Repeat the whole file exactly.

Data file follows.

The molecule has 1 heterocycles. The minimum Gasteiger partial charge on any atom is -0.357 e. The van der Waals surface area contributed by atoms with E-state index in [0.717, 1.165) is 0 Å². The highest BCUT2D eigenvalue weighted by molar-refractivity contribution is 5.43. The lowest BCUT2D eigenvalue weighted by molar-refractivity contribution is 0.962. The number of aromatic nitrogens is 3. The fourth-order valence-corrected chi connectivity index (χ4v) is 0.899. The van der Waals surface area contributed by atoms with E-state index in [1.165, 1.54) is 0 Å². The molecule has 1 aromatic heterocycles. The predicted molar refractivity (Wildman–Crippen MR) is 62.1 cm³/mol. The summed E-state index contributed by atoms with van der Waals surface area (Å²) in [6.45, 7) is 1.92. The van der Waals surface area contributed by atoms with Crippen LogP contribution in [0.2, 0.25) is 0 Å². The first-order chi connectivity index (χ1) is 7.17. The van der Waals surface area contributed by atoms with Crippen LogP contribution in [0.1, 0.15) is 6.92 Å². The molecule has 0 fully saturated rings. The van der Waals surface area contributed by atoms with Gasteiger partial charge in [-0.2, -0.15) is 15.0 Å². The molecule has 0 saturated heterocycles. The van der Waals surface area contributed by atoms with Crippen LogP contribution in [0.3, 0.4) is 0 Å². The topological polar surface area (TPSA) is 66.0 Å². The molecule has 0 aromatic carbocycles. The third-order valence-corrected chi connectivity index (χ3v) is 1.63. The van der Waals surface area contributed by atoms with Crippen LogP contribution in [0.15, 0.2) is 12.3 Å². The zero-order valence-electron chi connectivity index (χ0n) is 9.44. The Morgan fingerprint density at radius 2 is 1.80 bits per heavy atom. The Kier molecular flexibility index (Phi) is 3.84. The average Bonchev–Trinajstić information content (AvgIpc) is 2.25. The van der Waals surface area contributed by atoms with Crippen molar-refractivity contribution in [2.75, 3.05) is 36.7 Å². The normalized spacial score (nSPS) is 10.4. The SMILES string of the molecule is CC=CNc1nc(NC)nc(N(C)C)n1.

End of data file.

The molecule has 1 heterocycles. The minimum Gasteiger partial charge on any atom is -0.357 e. The van der Waals surface area contributed by atoms with E-state index in [0.717, 1.165) is 0 Å². The highest BCUT2D eigenvalue weighted by molar-refractivity contribution is 5.43. The lowest BCUT2D eigenvalue weighted by molar-refractivity contribution is 0.962. The number of aromatic nitrogens is 3. The fourth-order valence-corrected chi connectivity index (χ4v) is 0.899. The van der Waals surface area contributed by atoms with E-state index in [1.165, 1.54) is 0 Å². The molecule has 1 aromatic heterocycles. The predicted molar refractivity (Wildman–Crippen MR) is 62.1 cm³/mol. The summed E-state index contributed by atoms with van der Waals surface area (Å²) in [6.45, 7) is 1.92. The van der Waals surface area contributed by atoms with Crippen LogP contribution in [0.2, 0.25) is 0 Å². The first-order chi connectivity index (χ1) is 7.17. The van der Waals surface area contributed by atoms with Crippen LogP contribution in [0.1, 0.15) is 6.92 Å². The molecule has 0 fully saturated rings. The van der Waals surface area contributed by atoms with Gasteiger partial charge in [-0.2, -0.15) is 15.0 Å². The molecule has 0 saturated heterocycles. The van der Waals surface area contributed by atoms with Crippen LogP contribution in [0.3, 0.4) is 0 Å². The topological polar surface area (TPSA) is 66.0 Å². The molecule has 0 aromatic carbocycles. The third-order valence-corrected chi connectivity index (χ3v) is 1.63. The van der Waals surface area contributed by atoms with Crippen LogP contribution in [0.15, 0.2) is 12.3 Å². The zero-order valence-electron chi connectivity index (χ0n) is 9.44. The Morgan fingerprint density at radius 2 is 1.80 bits per heavy atom. The Kier molecular flexibility index (Phi) is 3.84. The average Bonchev–Trinajstić information content (AvgIpc) is 2.25. The van der Waals surface area contributed by atoms with Crippen molar-refractivity contribution in [2.75, 3.05) is 36.7 Å². The normalized spacial score (nSPS) is 10.4. The SMILES string of the molecule is CC=CNc1nc(NC)nc(N(C)C)n1.